This monograph reviews existing literature on two episodes of forced migration to South Africa. The first is the flight and reception of between 250,000 and 350,000 Mozambicans during that country’s civil war in the 1980s. The second is an influx of people to South Africa from what is now the Democratic Republic of Congo (DRC) beginning in the early 1990s and continuing to this day.
The reception of the Mozambican refugees of the mid-1980s was shaped by a subtle and variegated cocktail of national apartheid politics and local interests and sensibilities. On the one hand, the apartheid government did not offer Mozambicans forced to leave their country by war refugee status. Until the mid-1990s, their presence in South Africa was de jure illegal. Yet, in a somewhat complicated gesture of ethnic solidarity, the Shangaan-speaking homeland administration of Gazankulu accepted all Mozambican refugees in its territory and provided them with land and assistance. The refugees thus occupied an ambivalent legal space. Within the borders of severely poverty-stricken homeland territory their presence was de facto legal. Yet the moment they crossed the border into South Africa proper, they risked arrest and deportation. In this twilight existence, many joined the very lowest ranks of the (illegal) labour market, working for commercial farmers in the northeastern lowveld, for their Shangaan-speaking neighbours as field labourers and domestic workers, and in the industrial economy of the Pretoria-Witwatersrand-Vereeniging region.
From 1995, the Mozambican refugee population slowly and incrementally began to gain formal legal status. By mid-2000 the majority had permanent residence status, and by the end of 2004, permanent residents had won the right to receive social grants from the state.
Yet a disturbing gap remains between the refugees’ status in law and their status in reality of social practice. It appears that state officials, from welfare department agents to law enforcement officers, refuse to recognise their South African identity documents; that refugees occupy much the same place in the labour market they did when they were undocumented; that local government refuses to furnish their villages with infrastructure.The existing literature is curiously quiet on this disturbing gap between the de jure and de facto status of former refugees. One possible explanation for this state of affairs, which requires further research, is that local and regional economies became structurally dependent on the labour of undocumented refugees, and thus resisted their legal integration.
Forced migration to South Africa from the DRC appears to be a predominantly young, urban, male and middle-class phenomenon. Nearly one in two forced migrants from the DRC have some tertiary education and fewer than one in 20 was unemployed in the DRC. They are thus a world apart from their Mozambican counterparts, and their motivations and aspirations are very different too. While many no doubt fled in the face of persecution, and others in the face of violent instability, still others left because the DRC is increasingly unable to sustain a middle-class existence.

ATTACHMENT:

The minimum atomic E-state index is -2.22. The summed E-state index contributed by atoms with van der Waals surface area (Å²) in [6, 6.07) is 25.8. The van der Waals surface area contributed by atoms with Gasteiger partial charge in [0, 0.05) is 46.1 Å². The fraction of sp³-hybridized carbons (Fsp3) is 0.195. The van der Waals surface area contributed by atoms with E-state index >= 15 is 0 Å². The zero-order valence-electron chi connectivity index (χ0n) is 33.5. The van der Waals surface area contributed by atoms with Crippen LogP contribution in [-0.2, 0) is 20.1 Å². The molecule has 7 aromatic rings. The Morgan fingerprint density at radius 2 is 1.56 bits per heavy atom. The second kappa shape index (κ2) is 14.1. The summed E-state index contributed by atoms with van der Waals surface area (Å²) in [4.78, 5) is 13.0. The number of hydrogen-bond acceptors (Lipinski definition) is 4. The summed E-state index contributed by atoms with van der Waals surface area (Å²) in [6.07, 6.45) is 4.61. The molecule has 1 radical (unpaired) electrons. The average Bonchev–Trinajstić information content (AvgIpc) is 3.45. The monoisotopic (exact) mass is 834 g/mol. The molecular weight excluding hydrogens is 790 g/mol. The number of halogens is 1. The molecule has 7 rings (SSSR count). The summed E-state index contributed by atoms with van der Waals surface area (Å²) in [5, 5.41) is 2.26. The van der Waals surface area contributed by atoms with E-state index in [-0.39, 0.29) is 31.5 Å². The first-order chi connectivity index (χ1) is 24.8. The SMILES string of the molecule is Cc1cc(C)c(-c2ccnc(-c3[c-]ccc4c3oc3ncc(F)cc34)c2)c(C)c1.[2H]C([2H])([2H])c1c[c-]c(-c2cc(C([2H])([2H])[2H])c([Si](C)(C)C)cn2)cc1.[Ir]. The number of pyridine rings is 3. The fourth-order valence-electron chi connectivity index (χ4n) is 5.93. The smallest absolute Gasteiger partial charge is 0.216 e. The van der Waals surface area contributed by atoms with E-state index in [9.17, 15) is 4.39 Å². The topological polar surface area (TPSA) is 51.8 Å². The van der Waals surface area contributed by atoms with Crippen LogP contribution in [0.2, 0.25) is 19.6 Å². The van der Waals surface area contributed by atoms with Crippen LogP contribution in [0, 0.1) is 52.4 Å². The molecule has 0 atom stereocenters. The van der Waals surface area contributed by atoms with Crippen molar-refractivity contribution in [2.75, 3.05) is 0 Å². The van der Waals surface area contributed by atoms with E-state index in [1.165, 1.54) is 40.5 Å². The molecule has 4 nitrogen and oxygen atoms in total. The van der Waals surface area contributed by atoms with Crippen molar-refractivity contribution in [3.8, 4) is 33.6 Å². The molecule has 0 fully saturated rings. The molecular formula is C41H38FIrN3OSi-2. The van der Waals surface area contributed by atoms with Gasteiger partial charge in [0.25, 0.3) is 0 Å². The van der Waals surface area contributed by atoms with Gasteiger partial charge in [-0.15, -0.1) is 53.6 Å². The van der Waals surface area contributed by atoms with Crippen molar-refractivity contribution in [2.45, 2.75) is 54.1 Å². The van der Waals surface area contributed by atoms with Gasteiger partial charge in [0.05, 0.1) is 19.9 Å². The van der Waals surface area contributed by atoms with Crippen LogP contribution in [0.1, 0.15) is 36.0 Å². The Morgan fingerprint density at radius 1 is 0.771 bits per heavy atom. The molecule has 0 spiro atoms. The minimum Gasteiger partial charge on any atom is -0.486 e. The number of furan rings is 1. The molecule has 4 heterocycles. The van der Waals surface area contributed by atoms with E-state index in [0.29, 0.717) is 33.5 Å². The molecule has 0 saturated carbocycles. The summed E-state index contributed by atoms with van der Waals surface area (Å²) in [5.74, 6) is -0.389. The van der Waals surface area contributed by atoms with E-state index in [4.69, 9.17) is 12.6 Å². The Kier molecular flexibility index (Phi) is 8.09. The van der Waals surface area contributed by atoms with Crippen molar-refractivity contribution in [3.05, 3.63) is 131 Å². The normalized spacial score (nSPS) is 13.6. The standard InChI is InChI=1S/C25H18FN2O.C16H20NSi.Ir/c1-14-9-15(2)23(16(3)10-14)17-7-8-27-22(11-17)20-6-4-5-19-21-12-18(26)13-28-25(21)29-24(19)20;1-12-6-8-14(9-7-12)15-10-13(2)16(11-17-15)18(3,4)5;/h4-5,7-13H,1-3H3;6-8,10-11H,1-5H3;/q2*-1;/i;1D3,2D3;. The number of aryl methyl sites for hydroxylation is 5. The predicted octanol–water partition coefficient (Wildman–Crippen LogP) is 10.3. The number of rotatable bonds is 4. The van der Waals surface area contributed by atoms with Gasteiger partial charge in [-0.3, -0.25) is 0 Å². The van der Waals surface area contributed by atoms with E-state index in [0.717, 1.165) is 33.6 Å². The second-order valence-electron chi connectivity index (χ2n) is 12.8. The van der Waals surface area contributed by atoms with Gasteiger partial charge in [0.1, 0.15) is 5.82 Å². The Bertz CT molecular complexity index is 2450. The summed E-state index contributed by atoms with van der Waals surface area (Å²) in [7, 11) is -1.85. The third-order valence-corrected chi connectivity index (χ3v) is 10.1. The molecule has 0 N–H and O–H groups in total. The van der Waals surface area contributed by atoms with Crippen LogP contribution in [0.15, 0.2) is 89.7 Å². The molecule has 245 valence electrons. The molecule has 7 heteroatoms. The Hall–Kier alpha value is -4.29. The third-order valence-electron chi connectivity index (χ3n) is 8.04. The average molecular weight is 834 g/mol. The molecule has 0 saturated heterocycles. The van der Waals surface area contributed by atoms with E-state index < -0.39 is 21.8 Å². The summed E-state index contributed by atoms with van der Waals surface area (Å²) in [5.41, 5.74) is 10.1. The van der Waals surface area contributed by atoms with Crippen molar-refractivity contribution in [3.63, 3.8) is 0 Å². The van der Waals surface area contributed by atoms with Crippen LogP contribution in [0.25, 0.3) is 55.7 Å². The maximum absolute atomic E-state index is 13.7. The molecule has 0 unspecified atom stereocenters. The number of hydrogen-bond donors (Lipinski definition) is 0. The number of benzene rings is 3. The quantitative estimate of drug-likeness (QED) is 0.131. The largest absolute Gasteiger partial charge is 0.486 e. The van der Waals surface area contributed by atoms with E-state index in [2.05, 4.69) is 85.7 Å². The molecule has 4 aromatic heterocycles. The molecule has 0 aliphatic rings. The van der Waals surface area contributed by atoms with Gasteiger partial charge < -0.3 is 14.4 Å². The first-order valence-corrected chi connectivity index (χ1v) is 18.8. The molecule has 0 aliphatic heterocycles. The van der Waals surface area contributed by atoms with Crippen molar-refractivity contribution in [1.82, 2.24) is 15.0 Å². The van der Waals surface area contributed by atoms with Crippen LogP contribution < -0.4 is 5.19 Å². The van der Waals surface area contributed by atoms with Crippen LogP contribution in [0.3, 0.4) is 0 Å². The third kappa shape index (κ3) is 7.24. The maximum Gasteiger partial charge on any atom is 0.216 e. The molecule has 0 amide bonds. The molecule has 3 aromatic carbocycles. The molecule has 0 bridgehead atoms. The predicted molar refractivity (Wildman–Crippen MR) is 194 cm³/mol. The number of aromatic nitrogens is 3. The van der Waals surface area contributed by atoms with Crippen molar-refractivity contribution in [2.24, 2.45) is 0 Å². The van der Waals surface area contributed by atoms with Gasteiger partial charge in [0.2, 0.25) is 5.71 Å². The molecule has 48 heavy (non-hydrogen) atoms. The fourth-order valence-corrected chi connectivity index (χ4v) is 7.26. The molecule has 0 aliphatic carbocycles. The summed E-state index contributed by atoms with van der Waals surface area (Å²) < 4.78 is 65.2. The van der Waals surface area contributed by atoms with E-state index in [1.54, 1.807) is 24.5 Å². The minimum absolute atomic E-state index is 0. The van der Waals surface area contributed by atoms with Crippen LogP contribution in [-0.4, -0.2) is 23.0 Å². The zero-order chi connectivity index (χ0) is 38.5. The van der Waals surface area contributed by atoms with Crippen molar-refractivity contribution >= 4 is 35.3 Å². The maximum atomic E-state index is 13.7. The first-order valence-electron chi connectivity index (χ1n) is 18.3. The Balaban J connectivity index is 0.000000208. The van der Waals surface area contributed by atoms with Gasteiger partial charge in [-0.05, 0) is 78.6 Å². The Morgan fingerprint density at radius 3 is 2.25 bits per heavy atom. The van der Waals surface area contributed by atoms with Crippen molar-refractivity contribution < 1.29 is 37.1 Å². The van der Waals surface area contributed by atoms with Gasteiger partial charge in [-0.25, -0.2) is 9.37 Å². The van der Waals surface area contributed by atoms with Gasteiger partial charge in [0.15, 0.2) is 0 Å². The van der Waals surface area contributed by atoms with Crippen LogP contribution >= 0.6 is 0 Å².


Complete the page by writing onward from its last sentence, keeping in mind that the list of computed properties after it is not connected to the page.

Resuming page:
If the motives of many were indeed to retrieve a middle-class existence, the majority have failed categorically to do so. While 4% of Congolese migrants were unemployed in the DRC, 29% are unemployed in South Africa. A further 50% are in work they describe as unskilled – street vending, cutting hair, washing and guarding cars – while just four 4% are in what they regard as skilled work. If the majority occupied the upper echelons of the Congolese labour market and education system, their situation in South Africa is pretty much reversed. The mean monthly income of Congolese refugees in South Africa is R618 per month; their median monthly income R500 per month.
All qualitative research on Congolese refugees in South Africa has found levels of integration to be frail and insubstantial. Congolese refugees generally cluster in tight-knit, defensive ethnic networks, their relations with other Congolese hostile and suspicious, their relations with South Africans thin and cautious. They thus occupy a social territory characterised by low trust and limited reciprocity, a state of affairs which renders their capacity to be absorbed into the labour market very slight indeed.
Several dozen ethnically constituted associations of Congolese refugees exist in South Africa. Their functions are primarily to assist new arrivals with survivalist strategies and to shore up and preserve their members’ cultural and ethnic identities, particularly those of children born on South African soil.
While research has shown that some African immigrants to South African have become reasonably successful cross-border traders, Congolese refugees are not well represented among them. Most are survivalists working in the margins of the informal economy. For reasons the literature has not explored, Congolese predominate in the ranks of South Africa ’s car guards and street-side haircutters.